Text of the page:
Our previous game, The Living Dungeon, used a system which switched to an individual scene for each area of the game, such as the frontend menu and game. This worked fine because we didn’t have any persistent objects (other than managers and the like) between the scenes. So we tried this method initially in Dead Exit; each scene had a copy of the environment prefab and all of the other relative managers to make it functional. This worked, but it wasn’t exactly easy to use. The environment was a prefab so it was totally fine modifying things in there, but when we wanted to change something like the lighting for example we had to try and copy across every variable/data file between each of the scenes using the environment prefab. It was generally just a really annoying and tedious system.

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So the next thing I tried was having a single scene which had everything we would require in it. It had the environment prefab, and then a bunch of prefabs which represented each scene; Engagement, Frontend, Game, etc. Each prefab was then activated/deactivated depending on which “scene” we wanted to go into. This was better because if we were never changing the scene, managers wouldn’t have any reason to complain and we didn’t have to redo data for lighting or cameras. But the loading times were really, *really* bad. Every single prefab we used in the game scene, and every other scene prefab existed straight away in a single scene, so obviously it would take time to load that main scene. It was even worse when we tested it on a console! We could have moved assets to the Resource folder to reduce loading times, but this would have presented problems on consoles in the future.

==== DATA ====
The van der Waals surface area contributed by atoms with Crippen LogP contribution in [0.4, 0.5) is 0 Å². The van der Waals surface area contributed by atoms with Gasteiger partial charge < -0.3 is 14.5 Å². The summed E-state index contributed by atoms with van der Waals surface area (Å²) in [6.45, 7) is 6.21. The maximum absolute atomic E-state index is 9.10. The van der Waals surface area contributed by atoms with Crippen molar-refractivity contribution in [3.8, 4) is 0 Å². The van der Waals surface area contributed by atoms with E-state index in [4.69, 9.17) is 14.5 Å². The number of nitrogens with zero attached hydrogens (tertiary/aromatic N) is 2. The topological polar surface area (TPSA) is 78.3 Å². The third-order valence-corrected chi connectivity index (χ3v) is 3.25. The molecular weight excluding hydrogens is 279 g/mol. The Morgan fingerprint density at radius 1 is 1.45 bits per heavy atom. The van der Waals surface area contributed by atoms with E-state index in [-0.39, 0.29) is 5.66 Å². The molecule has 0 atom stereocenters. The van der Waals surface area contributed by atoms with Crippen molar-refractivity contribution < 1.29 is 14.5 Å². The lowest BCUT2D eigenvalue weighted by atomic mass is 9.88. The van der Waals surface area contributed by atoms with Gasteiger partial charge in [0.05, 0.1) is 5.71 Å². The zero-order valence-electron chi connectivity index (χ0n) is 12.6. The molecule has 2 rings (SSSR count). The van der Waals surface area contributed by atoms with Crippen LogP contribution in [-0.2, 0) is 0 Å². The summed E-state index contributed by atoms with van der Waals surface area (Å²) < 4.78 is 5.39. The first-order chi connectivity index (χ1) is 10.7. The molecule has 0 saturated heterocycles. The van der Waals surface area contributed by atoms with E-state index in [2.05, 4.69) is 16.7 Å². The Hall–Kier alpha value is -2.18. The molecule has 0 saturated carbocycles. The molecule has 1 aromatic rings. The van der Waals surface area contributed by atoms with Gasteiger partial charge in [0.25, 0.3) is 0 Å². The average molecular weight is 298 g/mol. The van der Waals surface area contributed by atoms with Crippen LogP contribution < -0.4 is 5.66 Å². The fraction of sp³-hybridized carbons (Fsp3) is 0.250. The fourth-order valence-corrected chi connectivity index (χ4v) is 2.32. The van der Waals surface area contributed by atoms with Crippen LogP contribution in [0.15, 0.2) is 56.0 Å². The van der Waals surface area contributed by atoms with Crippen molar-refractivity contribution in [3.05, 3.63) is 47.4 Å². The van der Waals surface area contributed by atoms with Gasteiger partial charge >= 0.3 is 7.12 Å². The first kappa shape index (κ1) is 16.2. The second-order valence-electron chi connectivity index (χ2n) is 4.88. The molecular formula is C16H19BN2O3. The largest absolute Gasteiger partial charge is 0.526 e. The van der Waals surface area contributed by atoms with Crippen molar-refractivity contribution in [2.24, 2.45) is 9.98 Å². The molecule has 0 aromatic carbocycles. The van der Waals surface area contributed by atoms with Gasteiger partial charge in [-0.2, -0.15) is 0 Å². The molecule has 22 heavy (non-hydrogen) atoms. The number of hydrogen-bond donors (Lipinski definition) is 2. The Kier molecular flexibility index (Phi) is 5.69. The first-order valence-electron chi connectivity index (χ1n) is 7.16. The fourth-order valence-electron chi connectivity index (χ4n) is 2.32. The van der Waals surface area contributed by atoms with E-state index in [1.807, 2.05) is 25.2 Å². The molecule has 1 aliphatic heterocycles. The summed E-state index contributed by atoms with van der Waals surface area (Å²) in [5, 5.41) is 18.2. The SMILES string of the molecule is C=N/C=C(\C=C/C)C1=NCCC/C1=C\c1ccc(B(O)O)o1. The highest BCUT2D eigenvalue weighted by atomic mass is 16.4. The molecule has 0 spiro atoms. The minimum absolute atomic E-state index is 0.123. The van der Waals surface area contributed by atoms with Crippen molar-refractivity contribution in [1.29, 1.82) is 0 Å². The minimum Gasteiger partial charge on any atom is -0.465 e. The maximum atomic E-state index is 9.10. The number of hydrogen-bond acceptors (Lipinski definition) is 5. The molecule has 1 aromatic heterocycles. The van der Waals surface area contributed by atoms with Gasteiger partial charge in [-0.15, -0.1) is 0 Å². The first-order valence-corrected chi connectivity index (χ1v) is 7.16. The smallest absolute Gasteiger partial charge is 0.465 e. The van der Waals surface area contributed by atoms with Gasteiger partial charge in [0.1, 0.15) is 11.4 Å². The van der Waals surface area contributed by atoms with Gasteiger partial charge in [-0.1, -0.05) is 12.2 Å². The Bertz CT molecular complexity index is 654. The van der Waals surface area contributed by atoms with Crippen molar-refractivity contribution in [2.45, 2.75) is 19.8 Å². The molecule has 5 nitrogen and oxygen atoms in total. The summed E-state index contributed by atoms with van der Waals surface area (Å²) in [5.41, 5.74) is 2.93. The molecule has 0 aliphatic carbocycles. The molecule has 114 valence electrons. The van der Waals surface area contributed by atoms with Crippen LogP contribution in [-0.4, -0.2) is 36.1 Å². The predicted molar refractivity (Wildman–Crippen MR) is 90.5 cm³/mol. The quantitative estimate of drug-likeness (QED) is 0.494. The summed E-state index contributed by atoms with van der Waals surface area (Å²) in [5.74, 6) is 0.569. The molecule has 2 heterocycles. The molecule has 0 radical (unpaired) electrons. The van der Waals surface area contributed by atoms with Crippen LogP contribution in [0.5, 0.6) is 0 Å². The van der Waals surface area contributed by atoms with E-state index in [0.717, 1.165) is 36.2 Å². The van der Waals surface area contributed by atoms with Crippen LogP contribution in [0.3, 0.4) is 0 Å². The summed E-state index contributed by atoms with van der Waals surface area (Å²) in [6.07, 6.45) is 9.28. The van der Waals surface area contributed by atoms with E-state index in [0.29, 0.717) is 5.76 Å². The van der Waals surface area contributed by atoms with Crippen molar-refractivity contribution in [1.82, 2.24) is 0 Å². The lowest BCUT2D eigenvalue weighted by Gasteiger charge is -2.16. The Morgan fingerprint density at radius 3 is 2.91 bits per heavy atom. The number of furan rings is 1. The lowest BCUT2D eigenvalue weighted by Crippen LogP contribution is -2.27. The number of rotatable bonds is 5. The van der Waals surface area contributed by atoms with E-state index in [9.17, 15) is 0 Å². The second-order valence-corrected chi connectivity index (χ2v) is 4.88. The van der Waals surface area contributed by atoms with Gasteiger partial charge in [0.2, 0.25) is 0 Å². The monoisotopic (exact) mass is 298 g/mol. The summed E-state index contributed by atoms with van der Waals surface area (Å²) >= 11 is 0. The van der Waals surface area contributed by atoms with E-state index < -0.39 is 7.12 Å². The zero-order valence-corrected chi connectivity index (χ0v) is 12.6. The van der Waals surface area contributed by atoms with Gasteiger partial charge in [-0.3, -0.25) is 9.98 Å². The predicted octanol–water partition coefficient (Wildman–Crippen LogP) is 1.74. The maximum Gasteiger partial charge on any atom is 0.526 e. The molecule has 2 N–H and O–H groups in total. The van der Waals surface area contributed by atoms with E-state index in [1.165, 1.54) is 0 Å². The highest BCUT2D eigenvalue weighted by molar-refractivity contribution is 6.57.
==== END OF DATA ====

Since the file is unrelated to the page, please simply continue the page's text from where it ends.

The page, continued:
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Finally, after watching some Unity tutorials and live training sessions, I stumbled across and decided to modify the scenes so they were loaded in additively. Loading a scene additively means other scenes can be loaded on top of/into your current scene. So this time, I created a persistent scene which had the environment prefab, all of the managers and anything else which would be required globally, but none of the specific controllers for each area (like the Game controller). Then I again created scenes for each area, such as Frontend, Game, etc, but this time they just had the scene prefabs I created previously in them. These generally consisted of a UI prefab and a controller prefab. Now I would always have the persistent scene loaded and could load the relevant scene in additively.

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Previously I mentioned how we wanted the camera to focus on different parts of the environment depending on what area of the game we were in. To achieve this using the current setup I only need a single camera instance located inside the persistent scene. When another scene is loaded in, it sends an event to the camera which animates it to the requested position and rotation. This means we don’t have to have multiple cameras per scene and attempt to have them synced at the start and end of a scene change.